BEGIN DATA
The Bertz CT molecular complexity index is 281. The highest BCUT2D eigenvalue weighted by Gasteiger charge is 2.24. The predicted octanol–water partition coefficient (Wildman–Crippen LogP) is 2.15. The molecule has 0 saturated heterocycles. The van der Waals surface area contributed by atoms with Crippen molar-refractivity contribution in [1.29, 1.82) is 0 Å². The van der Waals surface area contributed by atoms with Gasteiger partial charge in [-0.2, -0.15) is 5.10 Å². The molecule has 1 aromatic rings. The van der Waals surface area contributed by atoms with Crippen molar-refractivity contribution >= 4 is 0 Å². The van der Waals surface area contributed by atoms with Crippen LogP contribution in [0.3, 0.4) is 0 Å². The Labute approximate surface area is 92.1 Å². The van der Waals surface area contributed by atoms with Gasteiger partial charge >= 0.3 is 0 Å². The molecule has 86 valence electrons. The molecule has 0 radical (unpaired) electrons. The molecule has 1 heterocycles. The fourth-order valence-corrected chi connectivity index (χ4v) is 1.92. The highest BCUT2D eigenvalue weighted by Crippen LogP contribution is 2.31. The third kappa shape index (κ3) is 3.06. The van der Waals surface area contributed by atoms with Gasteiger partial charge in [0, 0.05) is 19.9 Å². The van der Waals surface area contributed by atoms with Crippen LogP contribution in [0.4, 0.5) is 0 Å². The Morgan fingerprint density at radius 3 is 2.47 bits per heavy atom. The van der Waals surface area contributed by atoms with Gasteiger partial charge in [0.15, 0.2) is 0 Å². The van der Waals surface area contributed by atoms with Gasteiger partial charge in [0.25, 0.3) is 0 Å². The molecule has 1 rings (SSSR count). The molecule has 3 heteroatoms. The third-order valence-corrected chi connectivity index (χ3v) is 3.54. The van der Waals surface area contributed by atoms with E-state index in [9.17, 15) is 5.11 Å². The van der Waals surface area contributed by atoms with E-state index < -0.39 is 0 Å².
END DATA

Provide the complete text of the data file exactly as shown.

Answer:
The Bertz CT molecular complexity index is 281. The highest BCUT2D eigenvalue weighted by Gasteiger charge is 2.24. The predicted octanol–water partition coefficient (Wildman–Crippen LogP) is 2.15. The molecule has 0 saturated heterocycles. The van der Waals surface area contributed by atoms with Crippen molar-refractivity contribution in [1.29, 1.82) is 0 Å². The van der Waals surface area contributed by atoms with Gasteiger partial charge in [-0.2, -0.15) is 5.10 Å². The molecule has 1 aromatic rings. The van der Waals surface area contributed by atoms with Crippen molar-refractivity contribution >= 4 is 0 Å². The van der Waals surface area contributed by atoms with Crippen LogP contribution in [0.3, 0.4) is 0 Å². The Labute approximate surface area is 92.1 Å². The van der Waals surface area contributed by atoms with Gasteiger partial charge >= 0.3 is 0 Å². The molecule has 86 valence electrons. The molecule has 0 radical (unpaired) electrons. The molecule has 1 heterocycles. The fourth-order valence-corrected chi connectivity index (χ4v) is 1.92. The highest BCUT2D eigenvalue weighted by Crippen LogP contribution is 2.31. The third kappa shape index (κ3) is 3.06. The van der Waals surface area contributed by atoms with Gasteiger partial charge in [0, 0.05) is 19.9 Å². The van der Waals surface area contributed by atoms with Crippen LogP contribution in [0.4, 0.5) is 0 Å². The Morgan fingerprint density at radius 3 is 2.47 bits per heavy atom. The van der Waals surface area contributed by atoms with Gasteiger partial charge in [0.15, 0.2) is 0 Å². The van der Waals surface area contributed by atoms with Gasteiger partial charge in [0.25, 0.3) is 0 Å². The molecule has 1 rings (SSSR count). The molecule has 3 heteroatoms. The third-order valence-corrected chi connectivity index (χ3v) is 3.54. The van der Waals surface area contributed by atoms with E-state index in [9.17, 15) is 5.11 Å². The van der Waals surface area contributed by atoms with E-state index < -0.39 is 0 Å².